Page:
The big question now is whether Lowry will stay. He has done what Ujiri asked, becoming a star and a team leader.
He says he’s become grounded as a man, dedicated to his wife, Ayahna, and two-year-old son, Karter.
But with every big game, the price continues to rise. Lowry will not lack for suitors in a league where dynamic point guards are more valued than ever. He’s in the last year of a four-year, $23.5 million contract that he signed when he was with Houston – who let him go to sign Jeremy Lin.
“He’s a hell of a player,” DeRozan said. “It’s the dog in him, it makes you want to bring your A game every single night, because he’s going to lay it out there. I’m going to give my best effort, because I know he’s going to do the same.”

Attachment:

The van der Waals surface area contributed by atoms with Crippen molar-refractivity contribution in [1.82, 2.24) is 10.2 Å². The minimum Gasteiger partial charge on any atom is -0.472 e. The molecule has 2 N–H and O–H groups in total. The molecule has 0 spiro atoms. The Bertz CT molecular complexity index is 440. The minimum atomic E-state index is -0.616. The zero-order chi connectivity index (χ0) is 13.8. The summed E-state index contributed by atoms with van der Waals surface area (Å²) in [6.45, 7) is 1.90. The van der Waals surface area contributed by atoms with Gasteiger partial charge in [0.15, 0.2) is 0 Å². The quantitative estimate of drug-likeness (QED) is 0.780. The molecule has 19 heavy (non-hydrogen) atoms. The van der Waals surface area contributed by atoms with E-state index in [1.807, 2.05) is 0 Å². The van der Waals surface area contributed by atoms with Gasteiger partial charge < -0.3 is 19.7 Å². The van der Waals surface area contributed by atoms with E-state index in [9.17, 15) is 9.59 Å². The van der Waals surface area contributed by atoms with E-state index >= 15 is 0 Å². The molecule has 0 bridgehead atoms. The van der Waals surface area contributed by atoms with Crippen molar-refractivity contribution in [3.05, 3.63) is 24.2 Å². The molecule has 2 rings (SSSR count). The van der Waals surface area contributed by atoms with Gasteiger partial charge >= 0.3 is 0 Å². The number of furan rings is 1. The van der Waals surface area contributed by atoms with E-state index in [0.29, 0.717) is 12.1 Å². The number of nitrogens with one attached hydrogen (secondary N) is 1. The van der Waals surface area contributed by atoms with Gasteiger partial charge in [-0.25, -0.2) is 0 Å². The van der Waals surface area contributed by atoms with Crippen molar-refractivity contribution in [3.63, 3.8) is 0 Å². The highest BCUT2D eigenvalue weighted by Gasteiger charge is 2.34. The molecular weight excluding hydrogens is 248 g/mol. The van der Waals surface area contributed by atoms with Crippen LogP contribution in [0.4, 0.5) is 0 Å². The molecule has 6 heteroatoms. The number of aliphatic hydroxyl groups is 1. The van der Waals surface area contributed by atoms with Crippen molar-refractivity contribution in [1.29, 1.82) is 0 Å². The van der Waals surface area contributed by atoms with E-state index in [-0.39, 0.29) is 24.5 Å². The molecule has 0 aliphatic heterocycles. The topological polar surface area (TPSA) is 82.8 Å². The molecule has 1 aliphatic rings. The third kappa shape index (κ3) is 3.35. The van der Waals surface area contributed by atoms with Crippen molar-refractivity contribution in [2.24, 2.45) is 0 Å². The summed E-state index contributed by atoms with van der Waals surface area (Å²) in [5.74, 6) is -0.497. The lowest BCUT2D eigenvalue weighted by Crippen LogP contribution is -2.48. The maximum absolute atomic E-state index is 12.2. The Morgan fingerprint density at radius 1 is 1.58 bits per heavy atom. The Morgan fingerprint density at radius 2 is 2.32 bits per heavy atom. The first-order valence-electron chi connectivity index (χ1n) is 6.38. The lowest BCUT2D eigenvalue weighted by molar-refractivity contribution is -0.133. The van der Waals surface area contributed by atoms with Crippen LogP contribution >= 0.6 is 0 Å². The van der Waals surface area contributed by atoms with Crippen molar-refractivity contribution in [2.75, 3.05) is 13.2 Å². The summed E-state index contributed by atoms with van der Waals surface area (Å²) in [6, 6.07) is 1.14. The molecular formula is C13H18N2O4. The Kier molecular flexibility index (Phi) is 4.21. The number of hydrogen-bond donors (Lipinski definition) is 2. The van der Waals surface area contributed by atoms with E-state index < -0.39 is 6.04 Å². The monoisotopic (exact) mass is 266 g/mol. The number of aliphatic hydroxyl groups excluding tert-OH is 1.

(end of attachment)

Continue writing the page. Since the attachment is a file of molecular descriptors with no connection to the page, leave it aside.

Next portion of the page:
Lowry doesn’t like talking about his contract situation. He says he likes it in Toronto. The feeling is mutual.
He’s quickly become one of the most popular players in franchise history. But fans worry. They can’t forget that Vince Carter and Chris Bosh bolted when free agency beckoned.
Canada isn’t the destination of choice for a lot of NBA players. But Lowry has found himself here. He has come of age in Toronto. He has become a leader and a star. Those things aren’t always transportable in free agency.
Under NBA rules, Lowry can make the most money by staying. It’s probably the best thing for him. But for now, it’s about the playoffs, maybe a date with LeBron James. Lowry is living in the moment. The big moment, especially.